In relationships where the apologies are more frequent, the more trust I have for those people. Because I trust them to admit they’re wrong.Casey Greenawalt
- We tend to prioritize being right over being in relationship.
- Our tendency is to apologize selfishly instead of selflessly.
- Apologies lose their power if they don’t lead to change.
- A genuine apology takes ownership, expresses remorse, and invites a response.
- We ask for forgiveness not so we can feel better but so the relationship can heal.
- Apologies are not necessary for the continuation of a relationship, but they are essential for its deepening.
- If you struggle to verbalize an apology out loud and in person, consider writing it down in a letter or a note.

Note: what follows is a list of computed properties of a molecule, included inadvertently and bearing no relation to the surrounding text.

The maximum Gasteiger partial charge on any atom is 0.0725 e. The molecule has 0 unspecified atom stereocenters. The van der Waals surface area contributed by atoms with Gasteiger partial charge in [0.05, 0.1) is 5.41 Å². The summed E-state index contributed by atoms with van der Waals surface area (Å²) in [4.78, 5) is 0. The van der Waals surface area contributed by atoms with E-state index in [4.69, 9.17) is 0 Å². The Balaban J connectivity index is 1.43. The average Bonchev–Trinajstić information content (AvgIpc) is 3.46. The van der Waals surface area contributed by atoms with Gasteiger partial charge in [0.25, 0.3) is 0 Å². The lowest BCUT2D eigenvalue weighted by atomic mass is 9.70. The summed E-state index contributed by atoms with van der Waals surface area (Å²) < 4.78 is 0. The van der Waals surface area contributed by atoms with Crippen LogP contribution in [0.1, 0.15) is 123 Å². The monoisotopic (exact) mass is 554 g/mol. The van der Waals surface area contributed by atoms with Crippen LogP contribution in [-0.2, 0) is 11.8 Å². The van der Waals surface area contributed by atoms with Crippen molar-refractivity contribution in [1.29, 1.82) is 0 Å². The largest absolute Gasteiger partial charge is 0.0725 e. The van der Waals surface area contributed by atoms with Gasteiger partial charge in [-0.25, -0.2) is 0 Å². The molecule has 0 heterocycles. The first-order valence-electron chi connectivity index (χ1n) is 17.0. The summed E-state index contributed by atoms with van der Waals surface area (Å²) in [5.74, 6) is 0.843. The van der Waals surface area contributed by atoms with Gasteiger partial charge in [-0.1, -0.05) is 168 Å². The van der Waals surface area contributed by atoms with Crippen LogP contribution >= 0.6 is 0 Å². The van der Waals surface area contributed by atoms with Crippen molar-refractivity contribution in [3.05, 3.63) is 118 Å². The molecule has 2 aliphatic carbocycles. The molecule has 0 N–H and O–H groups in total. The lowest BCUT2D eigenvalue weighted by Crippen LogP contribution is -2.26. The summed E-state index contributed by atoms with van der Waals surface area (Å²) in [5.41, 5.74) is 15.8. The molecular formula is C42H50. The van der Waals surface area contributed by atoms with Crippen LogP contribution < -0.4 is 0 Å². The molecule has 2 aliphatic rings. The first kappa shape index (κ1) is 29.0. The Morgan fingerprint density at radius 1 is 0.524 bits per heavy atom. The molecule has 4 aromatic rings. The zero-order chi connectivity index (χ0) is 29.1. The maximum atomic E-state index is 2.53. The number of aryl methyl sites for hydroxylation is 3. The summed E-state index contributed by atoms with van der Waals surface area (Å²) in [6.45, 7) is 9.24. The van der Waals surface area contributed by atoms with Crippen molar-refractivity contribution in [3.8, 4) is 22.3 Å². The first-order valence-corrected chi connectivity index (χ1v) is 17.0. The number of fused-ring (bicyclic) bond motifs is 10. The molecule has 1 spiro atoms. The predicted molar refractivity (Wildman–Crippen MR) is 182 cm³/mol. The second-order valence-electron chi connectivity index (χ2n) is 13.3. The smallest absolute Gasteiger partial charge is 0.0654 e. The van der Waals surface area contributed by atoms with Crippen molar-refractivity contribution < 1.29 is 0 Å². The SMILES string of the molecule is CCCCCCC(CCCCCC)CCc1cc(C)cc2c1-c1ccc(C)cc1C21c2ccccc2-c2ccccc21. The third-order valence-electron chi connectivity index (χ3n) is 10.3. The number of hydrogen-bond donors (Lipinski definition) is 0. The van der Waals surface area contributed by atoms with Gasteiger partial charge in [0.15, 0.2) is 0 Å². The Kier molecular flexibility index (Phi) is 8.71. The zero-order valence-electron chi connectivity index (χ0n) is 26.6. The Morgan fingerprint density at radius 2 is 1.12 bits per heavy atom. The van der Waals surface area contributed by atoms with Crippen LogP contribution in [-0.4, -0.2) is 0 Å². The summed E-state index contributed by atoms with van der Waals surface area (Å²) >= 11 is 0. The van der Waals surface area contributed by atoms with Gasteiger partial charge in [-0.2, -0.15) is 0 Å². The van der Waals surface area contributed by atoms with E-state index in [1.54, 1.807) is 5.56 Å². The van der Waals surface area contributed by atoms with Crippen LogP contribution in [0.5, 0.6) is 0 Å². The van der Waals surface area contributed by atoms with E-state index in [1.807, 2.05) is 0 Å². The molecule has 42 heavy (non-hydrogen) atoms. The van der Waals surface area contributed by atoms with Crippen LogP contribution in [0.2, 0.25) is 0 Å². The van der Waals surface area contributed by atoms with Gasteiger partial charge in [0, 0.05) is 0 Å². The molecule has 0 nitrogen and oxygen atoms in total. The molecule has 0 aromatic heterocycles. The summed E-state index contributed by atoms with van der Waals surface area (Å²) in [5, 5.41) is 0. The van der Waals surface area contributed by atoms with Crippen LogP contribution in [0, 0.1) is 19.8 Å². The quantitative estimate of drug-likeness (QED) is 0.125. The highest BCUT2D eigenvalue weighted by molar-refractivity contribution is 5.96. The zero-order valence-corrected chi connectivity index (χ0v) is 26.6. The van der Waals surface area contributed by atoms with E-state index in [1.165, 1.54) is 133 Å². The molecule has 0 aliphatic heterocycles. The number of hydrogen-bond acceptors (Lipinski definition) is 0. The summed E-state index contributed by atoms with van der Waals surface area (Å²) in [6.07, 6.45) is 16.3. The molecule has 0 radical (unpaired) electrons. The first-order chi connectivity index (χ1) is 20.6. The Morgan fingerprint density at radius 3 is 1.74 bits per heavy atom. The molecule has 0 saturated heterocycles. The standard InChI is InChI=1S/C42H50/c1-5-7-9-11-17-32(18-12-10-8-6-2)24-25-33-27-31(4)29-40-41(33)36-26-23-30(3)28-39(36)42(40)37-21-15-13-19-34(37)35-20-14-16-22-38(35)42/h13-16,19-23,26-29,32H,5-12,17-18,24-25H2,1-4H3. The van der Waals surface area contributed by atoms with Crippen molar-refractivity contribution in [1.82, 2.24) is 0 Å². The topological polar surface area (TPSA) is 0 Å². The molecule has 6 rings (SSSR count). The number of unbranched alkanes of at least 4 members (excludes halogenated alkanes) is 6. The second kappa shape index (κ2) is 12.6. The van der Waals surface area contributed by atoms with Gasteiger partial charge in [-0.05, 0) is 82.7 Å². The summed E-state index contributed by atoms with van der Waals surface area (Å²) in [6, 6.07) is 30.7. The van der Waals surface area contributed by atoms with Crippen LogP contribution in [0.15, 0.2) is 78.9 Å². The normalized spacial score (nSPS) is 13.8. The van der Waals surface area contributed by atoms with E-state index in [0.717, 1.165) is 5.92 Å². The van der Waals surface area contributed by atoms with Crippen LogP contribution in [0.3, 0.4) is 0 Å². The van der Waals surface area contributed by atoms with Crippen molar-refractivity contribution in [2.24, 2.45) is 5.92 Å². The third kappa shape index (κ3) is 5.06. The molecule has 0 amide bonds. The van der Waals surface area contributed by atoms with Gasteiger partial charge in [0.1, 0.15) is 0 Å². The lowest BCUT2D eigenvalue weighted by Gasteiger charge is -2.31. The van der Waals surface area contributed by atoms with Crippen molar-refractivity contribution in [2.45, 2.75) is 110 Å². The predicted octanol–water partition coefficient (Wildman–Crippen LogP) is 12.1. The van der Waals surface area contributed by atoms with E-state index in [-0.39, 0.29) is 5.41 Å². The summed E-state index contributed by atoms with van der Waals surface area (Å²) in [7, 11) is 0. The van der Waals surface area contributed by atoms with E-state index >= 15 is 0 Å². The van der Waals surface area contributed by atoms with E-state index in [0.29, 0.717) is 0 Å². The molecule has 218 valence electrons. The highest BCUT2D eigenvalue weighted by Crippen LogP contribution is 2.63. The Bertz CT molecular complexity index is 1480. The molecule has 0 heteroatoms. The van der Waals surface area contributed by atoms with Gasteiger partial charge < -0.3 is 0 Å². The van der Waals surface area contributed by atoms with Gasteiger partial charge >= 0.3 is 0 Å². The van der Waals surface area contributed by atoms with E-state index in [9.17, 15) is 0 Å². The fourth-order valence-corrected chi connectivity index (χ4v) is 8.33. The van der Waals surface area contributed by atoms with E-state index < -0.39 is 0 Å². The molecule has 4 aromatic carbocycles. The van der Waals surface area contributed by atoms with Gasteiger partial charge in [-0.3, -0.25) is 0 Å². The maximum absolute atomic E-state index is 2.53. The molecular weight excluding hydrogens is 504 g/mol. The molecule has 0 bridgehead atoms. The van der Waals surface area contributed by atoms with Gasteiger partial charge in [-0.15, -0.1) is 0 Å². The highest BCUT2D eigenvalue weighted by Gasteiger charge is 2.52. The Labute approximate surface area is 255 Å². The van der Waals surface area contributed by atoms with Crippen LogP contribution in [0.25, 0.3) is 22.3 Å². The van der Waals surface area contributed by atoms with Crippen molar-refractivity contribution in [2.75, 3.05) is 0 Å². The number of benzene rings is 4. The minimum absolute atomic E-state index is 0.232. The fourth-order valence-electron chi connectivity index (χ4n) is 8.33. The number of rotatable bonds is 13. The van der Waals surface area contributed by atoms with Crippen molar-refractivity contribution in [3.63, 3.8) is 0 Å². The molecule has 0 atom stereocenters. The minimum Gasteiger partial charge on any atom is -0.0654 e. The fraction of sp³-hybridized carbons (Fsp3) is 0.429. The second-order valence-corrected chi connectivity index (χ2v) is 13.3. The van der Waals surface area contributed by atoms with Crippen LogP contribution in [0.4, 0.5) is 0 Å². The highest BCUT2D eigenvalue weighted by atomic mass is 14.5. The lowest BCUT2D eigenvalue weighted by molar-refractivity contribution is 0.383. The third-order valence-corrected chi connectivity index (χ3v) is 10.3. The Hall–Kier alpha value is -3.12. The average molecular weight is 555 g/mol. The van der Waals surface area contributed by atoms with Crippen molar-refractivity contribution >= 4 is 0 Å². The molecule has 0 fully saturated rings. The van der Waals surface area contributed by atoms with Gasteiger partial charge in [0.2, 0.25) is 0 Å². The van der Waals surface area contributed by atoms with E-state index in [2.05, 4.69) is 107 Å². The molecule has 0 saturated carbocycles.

- If you realize that you continually apologize for the same thing over and over, make a positive choice to fix the problem.
- Consider the following question: “Is there anyone I really care about who has never heard me say, ‘I am sorry’?”
Admit Your Mistakes
It’s a fact: no one is perfect. But that doesn’t stop us from pretending that we have it all together, does it? This week, Dr. Michael Brown chats with Gabe Dunbar about what it looks like to take off the masks we wear and own our shortcomings.
Stop Making Excuses
When we fill our conversations with shifting blame and pointing fingers, we rob the people around us of the opportunity to truly know us and show us grace. This week, Dr. Michael Brown and Amy Seiffert challenge us to stop letting ourselves off the hook and start owning our mistakes.
Forgive Without Exception
Harboring a grudge is like drinking poison and hoping the other person will get sick. This week, Dr. Michael Brown is joined by Dr. Tyler Schwanz as they unpack the profound freedom that comes with releasing resentment and truly forgiving those who have wounded you.